I’m Under 26. Should I Stay on My Parent’s Health Plan?

I’m Under 26. Should I Stay on My Parent’s Health Plan?

Young adults have more health insurance options than ever before! While having lots of choices can be a wonderful thing, it can also be overwhelming. This is especially true if you don’t have that much experience with choosing your own health insurance plan.

college student with computer on floor in library

As you probably know, you can join or stay on your parent’s health insurance plan until you turn 26, even if you:

  • Are married
  • Don’t live with your parents
  • Are going to school
  • Don’t count on your parents for money
  • Can sign up for your employer’s plan

This last bullet is an important one. Even if your job offers health insurance, you don’t have to take it. You can stay on your parent’s plan if you think it makes more sense for you. When I graduated college and got my first job, I went back and forth as to whether I should stay on my mom’s health insurance plan or switch over to a plan that my job was offering.

Talking to my friends, I found they were also facing a similar dilemma. But many of us didn’t even know what questions or issues to consider as we tried to make the right decision. If you are like us and are struggling with what to do, here are some things you should keep in mind as you decide whether or not to stay on your parent’s health insurance plan:

  • Will it cost more for your parents to keep you on their plan?

In many cases, if your parent already has other dependents on their plan (such as your other parent or siblings) it won’t cost them extra to keep you on. In this instance it might make more financial sense to stay with your parent’s plan, since you won’t have to pay for your own premium on a plan you got through a job or on your own. If you decide to go this route, it might be a good idea to work out a system with your parents of how you can help pay for your health care costs such as copays and the deductible.

If it does cost extra to stay on your parent’s plan, you might need to do a little bit more digging. Find out how much extra it will be to stay on their plan and see how that compares to what your costs would be if you got your own plan.

  • Are there doctors and hospitals in your parent’s plan’s network near you?

Do you live close to your parents? If so, it should be pretty easy to find doctors and hospitals in their plan’s network near where you live. This is important to take into account, because if you go to an out-of-network doctor you may have to pay more for your care.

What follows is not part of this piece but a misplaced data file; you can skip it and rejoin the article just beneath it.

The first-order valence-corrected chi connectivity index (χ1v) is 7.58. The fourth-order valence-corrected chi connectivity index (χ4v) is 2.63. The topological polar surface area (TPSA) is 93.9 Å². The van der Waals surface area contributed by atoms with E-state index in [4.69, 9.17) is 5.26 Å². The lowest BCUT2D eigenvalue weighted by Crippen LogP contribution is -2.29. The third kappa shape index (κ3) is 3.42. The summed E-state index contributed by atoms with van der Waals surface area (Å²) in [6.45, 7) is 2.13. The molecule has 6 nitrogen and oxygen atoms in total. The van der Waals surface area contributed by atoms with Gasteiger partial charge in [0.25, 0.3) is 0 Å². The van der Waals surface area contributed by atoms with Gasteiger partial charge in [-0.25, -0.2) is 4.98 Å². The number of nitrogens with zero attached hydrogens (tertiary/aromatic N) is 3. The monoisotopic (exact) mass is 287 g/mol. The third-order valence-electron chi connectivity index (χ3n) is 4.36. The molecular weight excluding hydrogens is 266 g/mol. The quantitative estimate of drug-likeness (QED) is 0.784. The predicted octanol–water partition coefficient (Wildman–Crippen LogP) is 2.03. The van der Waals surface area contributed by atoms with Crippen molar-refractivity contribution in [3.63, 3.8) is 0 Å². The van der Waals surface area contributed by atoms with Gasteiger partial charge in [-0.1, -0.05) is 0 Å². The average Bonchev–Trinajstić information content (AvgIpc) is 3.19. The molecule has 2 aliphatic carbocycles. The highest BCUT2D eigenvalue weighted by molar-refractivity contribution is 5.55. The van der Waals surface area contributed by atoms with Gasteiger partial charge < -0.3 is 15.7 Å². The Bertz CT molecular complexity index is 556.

If you do live far away (such as in a different state), it could be more difficult to find a network doctor nearby. In this case, it might be a better idea to consider buying a health insurance plan on your own or going with one through your employer. This way you can avoid higher out-of-pocket costs if you are unable to find a network provider. Depending on your income, you may be able to get help paying for your own health insurance plan by enrolling through the Health Insurance Marketplace.

  • Are you about to turn 26?

If your 26th birthday is right around the corner, you may want to consider going with your own health plan. This way you don’t have go through the process of choosing a health insurance plan again when you turn 26.

If you do decide to stay on your parent’s plan until you turn 26, you will be able to enroll in another health plan even if open enrollment is over. Turning 26 allows you to change health insurance plans during a special enrollment period. You can find more information about your health insurance options when you turn 26 on our website.

As you are contemplating each of these questions, make sure you talk to your parents. Your decision affects them as well, so it’s important that you are all on the same page before you make your choice.

If your job doesn’t offer health insurance but you decide that staying with your parent’s plan isn’t right for you, here are your other health insurance options:

Still have questions? Check out our FAQs or write them in the comments section.

Last update: 10/3/2017

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